July 12, 2017 - Asia Culture Center (ACC) - Tomás Saraceno: Our Interplanetary Bodies
July 12, 2017

Asia Culture Center (ACC)

Tomás Saraceno, Eclipse of the Aerocene Explorer, 2016. Performance in Salar de Uyuni, Bolivia, January 2016, during Tomás Saraceno's artistic expedition. Courtesy the artist; Tanya Bonakdar Gallery, New York; Andersen's Contemporary, Copenhagen; Pinksummer contemporary art, Genoa; Esther Schipper, Berlin. © photography by Studio Tomás Saraceno, 2016.

Tomás Saraceno
Our Interplanetary Bodies
July 15, 2017–March 25, 2018

Asia Culture Center (ACC)
38, Munhwajeondang-ro, Dong-gu
ACC Creation, Space 1
61485 Gwangju
Republic of Korea
Hours: Tuesday–Sunday 10am–6pm,
Wednesday and Saturday 10am–7pm

T +82 1899 5566

www.acc.go.kr
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The Asia Culture Center is proud to present the South Korean premier of acclaimed artist Tomás Saraceno, who presents his newly commissioned solo exhibition Our Interplanetary Bodies at ACC Creation, Space 1, from the July 15 through March 25, 2018.

Initially studying architecture in Argentina, Saraceno then trained as an artist at Städelschule, Frankfurt, Germany, where he developed his ongoing multi-disciplinary artistic exploration into quasi-feasible utopia, spanning across different study fields. Saraceno is internationally renowned for his intense collaboration with aerospace engineers, biologists, and physicists, taking research into astrophysics, thermodynamics, as well as the structures of spider webs, to concretize social, ecological and futurological issues that are often too baffling to be visualized.

Saraceno’s series "Cloud Cities" is a post-national modular city floating above the clouds, which draws on sustainable, freely floating forms of habitats. Aerocene is a trans-disciplinary project operating with and in the air. The Aerocene sculptures rely only on the energy from the sun and the propelling of the wind. Activated in aerosolar performances—journeys, the project attempts to form a community in imagination for a new topography that originates in climatology. The earth-bound aerocenic orbits posit an alternative way of thinking about our place in, and interaction with in- and out-er space. In addition, Saraceno continues his research into the woven habitats of spiders, suggesting a move away from anthropocentric thinking towards an ethical vision of various other forms of life, with whom we share our planet. With these works, Saraceno conducts experiments to pave novel ways to move and dwell for a better future, relying on the notion that we live nestled within an infinitely complex and interconnected cosmic web.

Saraceno’s exhibition, Our Interplanetary Bodies is especially planned for Asia Culture Center’s Space 1 (2,317 square meters, 16m high). The exhibition is composed of nine gigantic, spherical sculptures emitting subtle light. Meanwhile, a large-scaled video projection displays the real-time movement of cosmic dust in the air, whilst a sound system transforms this movement into an audio-spatial experience that is further augmented by the exquisite acoustic composition of low frequency sound, created by the subtle movement and vibration of a Nephila spider.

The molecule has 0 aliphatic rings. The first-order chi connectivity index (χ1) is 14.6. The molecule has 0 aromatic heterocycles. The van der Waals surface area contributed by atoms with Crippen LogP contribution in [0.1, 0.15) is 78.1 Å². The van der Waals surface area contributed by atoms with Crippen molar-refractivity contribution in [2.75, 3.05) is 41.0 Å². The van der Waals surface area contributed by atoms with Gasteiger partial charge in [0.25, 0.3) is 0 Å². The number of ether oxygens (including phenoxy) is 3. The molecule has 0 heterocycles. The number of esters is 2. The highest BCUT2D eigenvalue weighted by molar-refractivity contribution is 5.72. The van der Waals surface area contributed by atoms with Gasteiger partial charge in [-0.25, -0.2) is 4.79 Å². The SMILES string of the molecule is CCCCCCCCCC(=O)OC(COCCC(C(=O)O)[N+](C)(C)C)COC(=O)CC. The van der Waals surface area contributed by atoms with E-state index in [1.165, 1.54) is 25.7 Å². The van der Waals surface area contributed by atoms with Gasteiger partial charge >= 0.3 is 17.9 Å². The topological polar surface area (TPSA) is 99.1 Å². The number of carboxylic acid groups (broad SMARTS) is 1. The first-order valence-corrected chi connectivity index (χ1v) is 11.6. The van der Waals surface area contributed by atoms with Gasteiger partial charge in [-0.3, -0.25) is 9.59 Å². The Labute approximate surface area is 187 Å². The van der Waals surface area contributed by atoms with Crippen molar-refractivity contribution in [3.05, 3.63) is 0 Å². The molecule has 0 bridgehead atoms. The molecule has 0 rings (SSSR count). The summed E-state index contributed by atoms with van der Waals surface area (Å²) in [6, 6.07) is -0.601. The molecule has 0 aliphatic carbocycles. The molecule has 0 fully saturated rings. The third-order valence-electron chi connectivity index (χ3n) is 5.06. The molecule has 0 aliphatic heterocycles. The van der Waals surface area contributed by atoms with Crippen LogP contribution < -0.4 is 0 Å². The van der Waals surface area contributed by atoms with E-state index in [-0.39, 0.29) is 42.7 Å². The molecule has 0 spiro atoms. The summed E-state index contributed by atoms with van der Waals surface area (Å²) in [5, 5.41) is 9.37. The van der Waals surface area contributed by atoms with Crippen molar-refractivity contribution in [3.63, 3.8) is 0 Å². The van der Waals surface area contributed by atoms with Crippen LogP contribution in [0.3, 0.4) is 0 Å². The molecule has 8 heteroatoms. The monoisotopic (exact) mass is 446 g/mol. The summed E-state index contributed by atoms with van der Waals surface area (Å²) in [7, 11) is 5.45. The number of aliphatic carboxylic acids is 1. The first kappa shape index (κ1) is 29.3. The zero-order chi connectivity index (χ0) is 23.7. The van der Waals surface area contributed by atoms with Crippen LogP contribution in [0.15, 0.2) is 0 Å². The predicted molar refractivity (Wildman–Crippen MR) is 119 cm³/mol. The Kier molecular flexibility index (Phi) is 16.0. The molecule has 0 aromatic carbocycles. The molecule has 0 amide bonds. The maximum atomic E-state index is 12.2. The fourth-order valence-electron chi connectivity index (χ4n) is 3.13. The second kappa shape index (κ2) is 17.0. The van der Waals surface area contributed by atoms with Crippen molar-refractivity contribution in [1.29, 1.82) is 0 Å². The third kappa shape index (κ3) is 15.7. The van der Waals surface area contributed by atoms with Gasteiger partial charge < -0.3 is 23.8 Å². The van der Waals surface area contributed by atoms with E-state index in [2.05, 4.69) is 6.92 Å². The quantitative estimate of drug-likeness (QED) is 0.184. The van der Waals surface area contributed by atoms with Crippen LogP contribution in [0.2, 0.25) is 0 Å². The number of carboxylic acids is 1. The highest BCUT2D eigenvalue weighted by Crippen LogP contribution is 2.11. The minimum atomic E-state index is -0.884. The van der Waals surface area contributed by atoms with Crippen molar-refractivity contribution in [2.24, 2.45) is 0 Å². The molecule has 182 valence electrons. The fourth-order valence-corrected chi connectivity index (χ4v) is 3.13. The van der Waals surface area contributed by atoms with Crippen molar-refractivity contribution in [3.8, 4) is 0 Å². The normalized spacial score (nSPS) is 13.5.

"What is post-colonial history of the space, and how can Aerocene help to de-colonialize it?," "Where does the space start?," "How are we embedded as a part of the cosmic web?," "How do we fly with our feet on the ground?" These questions are posed by Saraceno in his exhibition, appealing not to science fiction or fairytale fantasy, but to the possibility of realizing his utopian vision for the not-so-distant future. In Our Interplanetary Bodies, the audience spontaneously becomes a part of the cosmic web, watching cosmic dust dancing, wandering amidst the monumental sculptural works and savoring the magical performance of Arachnea. Saraceno makes phenomena of the mysterious Universe sensible through an organic and poetic consilience of contemporary art and different disciplines. The exhibition Our Interplanetary Bodies thus proposes creative contemplation on the more-than-human relationship and the cosmic becoming.

Tomás Saraceno (b.1973, Argentina)
Tomás Saraceno’s oeuvre can be seen as a form of ongoing research, informed by the worlds of art, architecture, natural sciences, astrophysics and engineering; his floating sculptures, community projects and interactive installations propose and explore new, sustainable ways of inhabiting and sensing the environment. Saraceno attended the International Space Studies Program at NASA Ames and has been awarded the Calder Prize. His work has been widely exhibited in solo and group exhibitions in international institutions including Solutions COP21, Grand Palais, Paris; NTU Centre for Contemporary Art Singapore; 21er Haus, Belvedere, Vienna (all 2015); the 53rd Venice Biennale, Kunstsammlung Nordrhein-Westfalen K21, Düsseldorf (2013–ongoing); The Metropolitan Museum of Art, New York (2012); Hamburger Bahnhof, Berlin (2011–12), among others. Saraceno’s work is included in the collections of The Museum of Modern Art, New York; SFMOMA, San Francisco; Walker Art Center, Minneapolis; Nationalgalerie, Staatliche Museen zu Berlin, Berlin; among others.

Artist talk 
July 14, 3pm, Conference Hall, ACC Archive & Research B2
Moderator: Pai Hyung-min (Professor, University of Seoul, Architecture Dept.)

Organized by Asia Culture Center
Produced by Asia Culture Institute
Curated by Sung Won Kim (Artistic Director, ACC Creation)

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Our Interplanetary Bodies
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